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A troop of monkeys allegedly enslaved on a fruit picking farm are so stressed they’re chewing their own limbs off, animal cruelty charity PETA has claimed.
Monkeys are reportedly being used to harvest coconut milk, cream and water, on slave farms in Thailand.
PETA claims the monkeys are being confined to cages and chained to old tyres by night and "forced" to pick coconuts by day.
One coconut farmer reportedly told the organisation the monkeys are "terrified" and try to defend themselves from handlers who sometimes pull their teeth out.
PETA spokeswoman Emily Rice said some video footage even showed the monkeys "chewing their own limbs" in captivity.
In a statement, Ms Rice said: "When not being forced to pick coconuts or perform in circus-style shows for tourists, the animals were kept tethered, chained to old tyres, or confined to cages barely larger than their bodies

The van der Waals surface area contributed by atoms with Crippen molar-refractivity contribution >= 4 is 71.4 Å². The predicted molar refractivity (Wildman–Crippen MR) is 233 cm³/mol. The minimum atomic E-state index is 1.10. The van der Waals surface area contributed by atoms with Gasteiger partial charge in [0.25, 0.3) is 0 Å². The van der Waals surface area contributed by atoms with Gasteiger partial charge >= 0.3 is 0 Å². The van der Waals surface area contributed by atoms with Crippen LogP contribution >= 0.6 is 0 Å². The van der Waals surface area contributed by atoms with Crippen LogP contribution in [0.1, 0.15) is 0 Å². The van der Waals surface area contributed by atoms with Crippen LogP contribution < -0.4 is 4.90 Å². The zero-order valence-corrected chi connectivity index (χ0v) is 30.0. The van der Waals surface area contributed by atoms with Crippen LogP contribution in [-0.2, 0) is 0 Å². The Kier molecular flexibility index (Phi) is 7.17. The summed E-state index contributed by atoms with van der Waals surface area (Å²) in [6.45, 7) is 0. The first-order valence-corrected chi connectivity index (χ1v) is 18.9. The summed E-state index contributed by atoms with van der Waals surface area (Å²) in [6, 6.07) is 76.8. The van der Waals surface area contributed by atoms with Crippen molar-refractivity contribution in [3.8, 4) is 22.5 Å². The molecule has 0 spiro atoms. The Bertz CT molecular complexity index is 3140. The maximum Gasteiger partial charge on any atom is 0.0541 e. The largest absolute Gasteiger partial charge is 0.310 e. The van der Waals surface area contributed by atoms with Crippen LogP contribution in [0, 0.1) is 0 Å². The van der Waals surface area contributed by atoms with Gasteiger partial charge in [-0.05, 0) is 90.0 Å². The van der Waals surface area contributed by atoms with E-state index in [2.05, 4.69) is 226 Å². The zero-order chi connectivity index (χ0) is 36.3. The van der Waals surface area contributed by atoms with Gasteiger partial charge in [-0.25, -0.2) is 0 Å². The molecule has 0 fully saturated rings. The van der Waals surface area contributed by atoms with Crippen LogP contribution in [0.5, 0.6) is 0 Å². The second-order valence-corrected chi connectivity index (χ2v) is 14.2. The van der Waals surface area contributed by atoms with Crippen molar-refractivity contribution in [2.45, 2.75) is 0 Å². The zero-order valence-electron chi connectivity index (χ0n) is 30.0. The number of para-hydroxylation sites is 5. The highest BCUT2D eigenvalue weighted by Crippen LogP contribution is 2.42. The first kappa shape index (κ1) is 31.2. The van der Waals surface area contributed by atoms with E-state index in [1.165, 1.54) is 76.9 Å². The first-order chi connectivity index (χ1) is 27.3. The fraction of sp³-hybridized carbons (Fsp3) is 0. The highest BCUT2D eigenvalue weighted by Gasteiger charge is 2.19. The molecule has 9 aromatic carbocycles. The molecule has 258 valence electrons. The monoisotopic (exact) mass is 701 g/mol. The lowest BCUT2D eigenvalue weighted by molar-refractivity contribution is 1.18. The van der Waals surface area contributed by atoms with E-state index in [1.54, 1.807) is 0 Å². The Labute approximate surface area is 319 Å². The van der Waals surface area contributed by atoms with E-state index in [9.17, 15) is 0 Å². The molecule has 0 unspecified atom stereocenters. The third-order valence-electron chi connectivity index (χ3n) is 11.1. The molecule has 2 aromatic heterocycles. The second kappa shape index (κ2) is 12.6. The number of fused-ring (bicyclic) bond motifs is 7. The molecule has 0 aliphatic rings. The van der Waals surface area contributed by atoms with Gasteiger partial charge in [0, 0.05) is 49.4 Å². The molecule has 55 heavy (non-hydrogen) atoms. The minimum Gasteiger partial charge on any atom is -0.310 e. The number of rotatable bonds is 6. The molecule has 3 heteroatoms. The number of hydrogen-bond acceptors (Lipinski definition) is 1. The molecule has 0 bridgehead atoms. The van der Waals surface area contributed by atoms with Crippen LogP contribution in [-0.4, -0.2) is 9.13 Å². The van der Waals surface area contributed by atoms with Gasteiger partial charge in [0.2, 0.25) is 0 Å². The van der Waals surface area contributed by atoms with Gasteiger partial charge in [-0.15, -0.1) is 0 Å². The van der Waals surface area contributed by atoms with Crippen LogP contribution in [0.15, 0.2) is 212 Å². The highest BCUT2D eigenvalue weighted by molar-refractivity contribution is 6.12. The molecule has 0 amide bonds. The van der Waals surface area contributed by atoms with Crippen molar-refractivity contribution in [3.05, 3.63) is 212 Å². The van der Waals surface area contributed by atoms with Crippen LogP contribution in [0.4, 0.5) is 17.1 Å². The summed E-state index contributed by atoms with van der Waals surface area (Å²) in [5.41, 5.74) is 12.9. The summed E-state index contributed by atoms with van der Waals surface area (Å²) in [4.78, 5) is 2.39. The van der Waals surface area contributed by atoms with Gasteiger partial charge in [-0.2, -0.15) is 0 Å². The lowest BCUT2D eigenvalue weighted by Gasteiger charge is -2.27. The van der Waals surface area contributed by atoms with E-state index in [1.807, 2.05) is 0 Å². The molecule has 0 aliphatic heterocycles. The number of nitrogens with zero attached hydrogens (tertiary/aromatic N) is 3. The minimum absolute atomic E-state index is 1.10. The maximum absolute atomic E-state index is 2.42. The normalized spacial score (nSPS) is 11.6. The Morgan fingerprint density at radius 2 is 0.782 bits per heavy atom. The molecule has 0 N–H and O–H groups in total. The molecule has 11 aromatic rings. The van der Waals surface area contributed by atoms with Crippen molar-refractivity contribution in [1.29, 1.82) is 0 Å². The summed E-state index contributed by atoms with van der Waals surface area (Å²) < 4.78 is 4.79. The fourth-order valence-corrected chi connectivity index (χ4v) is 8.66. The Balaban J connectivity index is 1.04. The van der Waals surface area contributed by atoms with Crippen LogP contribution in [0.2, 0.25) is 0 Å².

"Video footage shows them chewing their own limbs. They can even sometimes have their teeth removed to stop them from defending themselves.
"One coconut farmer confirmed that when monkeys are terrified and try to defend themselves, handlers may have their teeth pulled out."
The organisation said it visited eight farms where monkeys are forced to pick coconuts.
According to PETA, there are also monkey-training facilities and coconut-picking competitions to get the animals up to speed with production.
Ms Rice said monkeys are usually captured in the wild as babies before being put in cages so small that they "can barely turn around."
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The Thai government has denied monkey labour within the coconut industry as "almost non-existent," PETA said.
Last year, Thailand produced more than 806,000 tonnes of coconut and exported coconut milk worth nearly $400 million, it has been reported.
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